Another Iceland volcano threatens air traffic

Another volcanic eruption in Iceland, which occurred on May 21, 2011, could threaten European air traffic, but not on the scale of the Eyjafjallajokull volcano in 2010.

The Grimsvotn, which is Iceland’s most active volcano sitting under Europe’s largest glacier, Vatnajokull, has already led to the closure of the country’s main gateway, Keflavik International Airport. This latest ashfall is predicted to reach the UK by Tuesday this week.

For the moment, air movements are proceeding normally. Eurocontrol, the European organisation for the safety of air navigation, stated that “there is currently no impact on European or transatlantic flights and the situation is expected to remain so for the next 24 hours.”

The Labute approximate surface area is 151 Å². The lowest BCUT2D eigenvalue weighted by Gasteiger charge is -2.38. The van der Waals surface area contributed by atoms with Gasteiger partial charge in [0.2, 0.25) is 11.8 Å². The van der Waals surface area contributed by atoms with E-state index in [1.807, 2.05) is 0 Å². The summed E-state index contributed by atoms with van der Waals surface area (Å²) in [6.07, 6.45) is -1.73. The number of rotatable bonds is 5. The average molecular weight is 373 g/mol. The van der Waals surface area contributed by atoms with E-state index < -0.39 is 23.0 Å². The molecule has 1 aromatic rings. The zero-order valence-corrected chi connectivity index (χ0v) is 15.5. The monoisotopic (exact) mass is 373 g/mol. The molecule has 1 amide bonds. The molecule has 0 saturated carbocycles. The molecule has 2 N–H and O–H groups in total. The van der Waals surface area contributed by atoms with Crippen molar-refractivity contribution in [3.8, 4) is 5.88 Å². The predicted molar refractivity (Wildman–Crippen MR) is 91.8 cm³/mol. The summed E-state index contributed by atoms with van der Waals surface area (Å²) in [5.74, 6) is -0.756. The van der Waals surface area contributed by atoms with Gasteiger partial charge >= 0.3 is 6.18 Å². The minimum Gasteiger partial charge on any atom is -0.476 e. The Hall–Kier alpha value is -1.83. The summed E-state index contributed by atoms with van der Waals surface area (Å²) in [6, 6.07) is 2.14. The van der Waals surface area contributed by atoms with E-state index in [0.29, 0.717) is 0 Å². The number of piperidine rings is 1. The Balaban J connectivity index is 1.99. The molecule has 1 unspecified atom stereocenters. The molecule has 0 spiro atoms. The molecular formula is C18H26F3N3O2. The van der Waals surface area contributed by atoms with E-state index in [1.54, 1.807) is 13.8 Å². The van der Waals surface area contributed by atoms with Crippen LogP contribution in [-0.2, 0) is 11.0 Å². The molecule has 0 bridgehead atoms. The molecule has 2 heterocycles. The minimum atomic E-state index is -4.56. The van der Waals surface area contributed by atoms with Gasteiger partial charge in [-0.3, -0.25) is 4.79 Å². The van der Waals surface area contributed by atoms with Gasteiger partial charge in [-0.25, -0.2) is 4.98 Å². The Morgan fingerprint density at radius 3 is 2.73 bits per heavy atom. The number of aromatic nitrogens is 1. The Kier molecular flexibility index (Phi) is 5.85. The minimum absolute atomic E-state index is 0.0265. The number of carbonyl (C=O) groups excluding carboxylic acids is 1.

The eruption so far does not look as intense as the eruption of Eyjafjallajokull last April, which grounded several flights in and out of Europe. According to the Iclandic Met Office, the eruption initially spewed an ash plume 20km into the air, “but during the night it fell to 15km.” Currently, the plume of ash has reached a height of 12km. 

Alisha Haridasani


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